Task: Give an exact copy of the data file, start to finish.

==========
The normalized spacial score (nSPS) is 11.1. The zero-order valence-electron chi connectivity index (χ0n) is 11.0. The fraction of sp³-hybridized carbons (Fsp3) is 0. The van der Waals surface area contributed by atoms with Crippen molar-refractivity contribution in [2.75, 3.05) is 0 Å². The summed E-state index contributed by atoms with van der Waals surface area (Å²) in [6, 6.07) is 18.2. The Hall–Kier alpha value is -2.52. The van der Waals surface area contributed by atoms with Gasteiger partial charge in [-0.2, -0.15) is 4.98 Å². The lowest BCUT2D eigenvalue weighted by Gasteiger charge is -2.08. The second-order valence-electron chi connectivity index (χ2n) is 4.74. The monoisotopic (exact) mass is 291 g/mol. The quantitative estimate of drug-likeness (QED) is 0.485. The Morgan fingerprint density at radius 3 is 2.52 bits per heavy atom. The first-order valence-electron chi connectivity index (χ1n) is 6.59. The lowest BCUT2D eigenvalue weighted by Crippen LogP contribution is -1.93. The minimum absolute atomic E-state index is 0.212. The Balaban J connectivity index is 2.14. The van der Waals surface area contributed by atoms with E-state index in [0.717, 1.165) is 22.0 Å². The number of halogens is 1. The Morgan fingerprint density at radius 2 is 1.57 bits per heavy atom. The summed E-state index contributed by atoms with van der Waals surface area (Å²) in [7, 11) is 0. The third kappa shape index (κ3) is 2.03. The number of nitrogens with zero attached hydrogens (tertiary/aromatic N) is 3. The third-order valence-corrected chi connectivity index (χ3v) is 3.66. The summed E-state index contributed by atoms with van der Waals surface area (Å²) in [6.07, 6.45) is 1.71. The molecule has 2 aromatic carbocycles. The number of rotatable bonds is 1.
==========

The normalized spacial score (nSPS) is 11.1. The zero-order valence-electron chi connectivity index (χ0n) is 11.0. The fraction of sp³-hybridized carbons (Fsp3) is 0. The van der Waals surface area contributed by atoms with Crippen molar-refractivity contribution in [2.75, 3.05) is 0 Å². The summed E-state index contributed by atoms with van der Waals surface area (Å²) in [6, 6.07) is 18.2. The Hall–Kier alpha value is -2.52. The van der Waals surface area contributed by atoms with Gasteiger partial charge in [-0.2, -0.15) is 4.98 Å². The lowest BCUT2D eigenvalue weighted by Gasteiger charge is -2.08. The second-order valence-electron chi connectivity index (χ2n) is 4.74. The monoisotopic (exact) mass is 291 g/mol. The quantitative estimate of drug-likeness (QED) is 0.485. The Morgan fingerprint density at radius 3 is 2.52 bits per heavy atom. The first-order valence-electron chi connectivity index (χ1n) is 6.59. The lowest BCUT2D eigenvalue weighted by Crippen LogP contribution is -1.93. The minimum absolute atomic E-state index is 0.212. The Balaban J connectivity index is 2.14. The van der Waals surface area contributed by atoms with E-state index in [0.717, 1.165) is 22.0 Å². The number of halogens is 1. The Morgan fingerprint density at radius 2 is 1.57 bits per heavy atom. The summed E-state index contributed by atoms with van der Waals surface area (Å²) in [7, 11) is 0. The third kappa shape index (κ3) is 2.03. The number of nitrogens with zero attached hydrogens (tertiary/aromatic N) is 3. The third-order valence-corrected chi connectivity index (χ3v) is 3.66. The summed E-state index contributed by atoms with van der Waals surface area (Å²) in [6.07, 6.45) is 1.71. The molecule has 2 aromatic carbocycles. The number of rotatable bonds is 1.